The White administration draws the line on playing fields: The fate of the Cleveland Ballet had been on the wall a long time prior to its demise ["Danced to Death," November 2]. Kind of like that old great-aunt in a nursing home hanging on to life, when everyone knows it's simply a matter of time. The marketing of the Cleveland Ballet was a textbook example of how to kill an organization as effectively as possible. When 90 percent of the funding is generated from 10 or 12 sources, it is obvious the lack of interest Cleveland showed in keeping it here. Sad but true, Cleveland at times lets its cultural sides slip -- but endanger a sport in which millionaires run into each other for a leather-covered ball and all hell breaks loose. Then the populace responds with a multimillion-dollar stadium, tax perks, etc., etc. to get its beloved sport back. It probably didn't help all that much that Andrew Bales had absolutely no business being in the position that he was in or that Dennis Nahat treated the ballet as the Dennis Nahat Ballet Company, his own personal little toy to be used to inflate his already huge ego.
However, the blame doesn't rest on their shoulders; it rests on the shoulders of Cleveland. Now everyone misses the ballet, but probably 1 percent of Cleveland's population even made it to one show. It is a very sad commentary on the legacy of Michael White's administration that, while he added concrete and ironwork to the city's skyline, he did nothing to save one of the remaining jewels of Cleveland. Losing the ballet was like razing the Soldiers and Sailors' Monument to put in a CVS. Another example of not tending to what you take for granted, then acting surprised when you lose it. I certainly hope that other organizations in the fine arts kept their ears open during the process to see what kind of value the current administration puts into that arena.
Randy Sindelar Corturillo
No tutu left unturned: I just wanted to say that "Danced to Death" was a great piece of local investigative reporting.
Even Styx fans know Kilroy sucked: Upon reading the preview/pre-review of the Dennis DeYoung show [Nightwatch, November 2], I felt compelled to point out a few things that always seem to escape mention when either Dennis or Styx is brought up. First of all, love or hate him/them, you simply cannot avoid the fact that they were the very first rock act in history to release four consecutive triple-platinum albums. Regardless of what people say or try to make you believe, a lot of people really dug their music. They took merciless bashing from the critics and always came out on top with packed houses, night in and night out. And as much as I love the work of Styx, and especially Dennis DeYoung, I will definitely agree that Kilroy was a bunch of schlock.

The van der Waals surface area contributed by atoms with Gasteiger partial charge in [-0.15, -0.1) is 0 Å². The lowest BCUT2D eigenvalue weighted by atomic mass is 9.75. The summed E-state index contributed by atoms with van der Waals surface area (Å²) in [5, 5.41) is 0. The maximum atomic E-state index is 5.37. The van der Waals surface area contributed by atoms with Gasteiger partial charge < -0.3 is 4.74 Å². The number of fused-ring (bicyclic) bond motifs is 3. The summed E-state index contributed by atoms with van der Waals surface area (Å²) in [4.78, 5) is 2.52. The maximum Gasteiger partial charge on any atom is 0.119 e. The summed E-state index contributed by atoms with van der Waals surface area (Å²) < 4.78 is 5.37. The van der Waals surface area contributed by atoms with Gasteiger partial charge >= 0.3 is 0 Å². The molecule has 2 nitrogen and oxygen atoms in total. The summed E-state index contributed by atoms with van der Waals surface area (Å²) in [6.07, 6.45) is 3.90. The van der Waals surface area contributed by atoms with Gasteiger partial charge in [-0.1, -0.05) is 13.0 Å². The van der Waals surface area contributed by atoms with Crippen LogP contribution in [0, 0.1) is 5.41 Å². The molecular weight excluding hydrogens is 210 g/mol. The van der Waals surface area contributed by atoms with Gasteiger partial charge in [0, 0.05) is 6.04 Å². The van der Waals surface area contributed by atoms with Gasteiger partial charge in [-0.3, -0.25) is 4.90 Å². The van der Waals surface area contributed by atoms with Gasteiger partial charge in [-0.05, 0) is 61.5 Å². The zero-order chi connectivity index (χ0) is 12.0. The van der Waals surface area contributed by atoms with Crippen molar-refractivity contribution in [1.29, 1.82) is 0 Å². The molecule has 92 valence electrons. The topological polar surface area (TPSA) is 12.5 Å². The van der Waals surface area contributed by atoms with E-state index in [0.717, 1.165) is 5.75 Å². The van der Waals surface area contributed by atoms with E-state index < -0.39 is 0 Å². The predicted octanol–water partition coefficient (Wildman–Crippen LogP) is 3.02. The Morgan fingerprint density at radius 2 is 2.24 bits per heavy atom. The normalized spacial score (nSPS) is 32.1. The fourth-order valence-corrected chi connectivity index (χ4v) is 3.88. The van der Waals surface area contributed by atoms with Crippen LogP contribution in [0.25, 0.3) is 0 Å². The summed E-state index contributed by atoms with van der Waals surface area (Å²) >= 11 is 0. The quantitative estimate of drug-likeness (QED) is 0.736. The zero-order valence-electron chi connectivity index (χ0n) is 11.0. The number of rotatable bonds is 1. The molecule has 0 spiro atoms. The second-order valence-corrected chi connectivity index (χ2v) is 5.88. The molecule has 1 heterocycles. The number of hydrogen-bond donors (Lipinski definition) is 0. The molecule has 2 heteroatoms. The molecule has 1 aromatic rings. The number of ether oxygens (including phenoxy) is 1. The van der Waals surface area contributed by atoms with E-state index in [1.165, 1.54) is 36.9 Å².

That having been said, the show at the Allen was purely outstanding. Anybody could have enjoyed the evening -- even those with a total disregard for anything Styx. Probably the highest compliment to a show like this one is that the music seemed like an orchestrated set with rock overtones, not a rock set with an orchestra thrown in for background. I have witnessed the latter and wished that I'd stayed home instead.
I must admit, though, that the crowd was somewhat different than I expected: We were much older than I remembered us being not too long ago (or maybe I'm just older than I remembered being). At any rate, a great time was had by all, and I don't think too many people left disappointed.
via the Internet
And he's even better when he's bad: Even though Robert Wilonsky's review of Charlie's Angels is probably otherwise right on the money ["Farrah to Poor," November 2] -- it looks truly horrible from the ads alone -- I really disagree with the line in his review about Tim Curry. He said, "Tim Curry -- whose appearance all but guarantees a bad movie . . ." While I do agree that Tim Curry has been in some bad movies, he has always been the best thing in them. He is a good actor, but he really should kill his agent. But since he is almost always the villain, and you don't like him, doesn't that mean that he is doing his job?
Lynda Helms Miller
A gracious note from the cheeriest blues fan around: Thank you for the Best Blues Club award [Best of Cleveland 2000, September 28]. It's a great honor and very much appreciated, and one of the nicest things to happen in 23 years of the House of Swing!
House of Swing